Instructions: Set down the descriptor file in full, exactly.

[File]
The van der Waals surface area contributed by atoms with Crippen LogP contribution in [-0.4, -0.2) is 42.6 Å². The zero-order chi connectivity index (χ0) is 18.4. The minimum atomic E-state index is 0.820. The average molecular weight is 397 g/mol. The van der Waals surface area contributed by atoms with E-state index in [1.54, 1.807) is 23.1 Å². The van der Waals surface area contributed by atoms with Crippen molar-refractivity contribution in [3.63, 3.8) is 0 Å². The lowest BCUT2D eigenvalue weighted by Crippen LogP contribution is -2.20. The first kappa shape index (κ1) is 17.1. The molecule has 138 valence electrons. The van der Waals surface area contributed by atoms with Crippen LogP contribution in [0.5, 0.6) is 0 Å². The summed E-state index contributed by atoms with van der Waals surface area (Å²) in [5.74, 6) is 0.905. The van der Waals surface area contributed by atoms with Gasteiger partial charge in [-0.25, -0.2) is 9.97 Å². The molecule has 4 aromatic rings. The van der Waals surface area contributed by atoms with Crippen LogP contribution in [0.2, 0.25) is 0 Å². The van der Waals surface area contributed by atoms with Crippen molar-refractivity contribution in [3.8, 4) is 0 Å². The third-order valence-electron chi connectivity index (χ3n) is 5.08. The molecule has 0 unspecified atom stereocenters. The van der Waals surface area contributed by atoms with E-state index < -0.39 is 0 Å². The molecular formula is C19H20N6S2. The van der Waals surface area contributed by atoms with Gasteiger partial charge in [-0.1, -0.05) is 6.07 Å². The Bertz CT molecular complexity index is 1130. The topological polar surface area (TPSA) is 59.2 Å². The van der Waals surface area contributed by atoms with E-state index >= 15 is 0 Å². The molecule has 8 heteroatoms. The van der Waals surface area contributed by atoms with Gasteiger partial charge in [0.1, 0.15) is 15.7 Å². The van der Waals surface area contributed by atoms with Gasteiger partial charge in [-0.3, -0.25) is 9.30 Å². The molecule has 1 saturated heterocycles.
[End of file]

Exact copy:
The van der Waals surface area contributed by atoms with Crippen LogP contribution in [-0.4, -0.2) is 42.6 Å². The zero-order chi connectivity index (χ0) is 18.4. The minimum atomic E-state index is 0.820. The average molecular weight is 397 g/mol. The van der Waals surface area contributed by atoms with E-state index in [1.54, 1.807) is 23.1 Å². The van der Waals surface area contributed by atoms with Crippen molar-refractivity contribution in [3.63, 3.8) is 0 Å². The lowest BCUT2D eigenvalue weighted by Crippen LogP contribution is -2.20. The first kappa shape index (κ1) is 17.1. The molecule has 138 valence electrons. The van der Waals surface area contributed by atoms with Crippen LogP contribution in [0.5, 0.6) is 0 Å². The summed E-state index contributed by atoms with van der Waals surface area (Å²) in [5.74, 6) is 0.905. The van der Waals surface area contributed by atoms with Gasteiger partial charge in [-0.25, -0.2) is 9.97 Å². The molecule has 4 aromatic rings. The van der Waals surface area contributed by atoms with Crippen LogP contribution in [0.2, 0.25) is 0 Å². The van der Waals surface area contributed by atoms with Crippen molar-refractivity contribution in [3.8, 4) is 0 Å². The third-order valence-electron chi connectivity index (χ3n) is 5.08. The molecule has 0 unspecified atom stereocenters. The van der Waals surface area contributed by atoms with E-state index < -0.39 is 0 Å². The molecular formula is C19H20N6S2. The van der Waals surface area contributed by atoms with Gasteiger partial charge in [-0.1, -0.05) is 6.07 Å². The Bertz CT molecular complexity index is 1130. The topological polar surface area (TPSA) is 59.2 Å². The van der Waals surface area contributed by atoms with E-state index >= 15 is 0 Å². The molecule has 8 heteroatoms. The van der Waals surface area contributed by atoms with Gasteiger partial charge in [0.1, 0.15) is 15.7 Å². The van der Waals surface area contributed by atoms with Gasteiger partial charge in [-0.3, -0.25) is 9.30 Å². The molecule has 1 saturated heterocycles.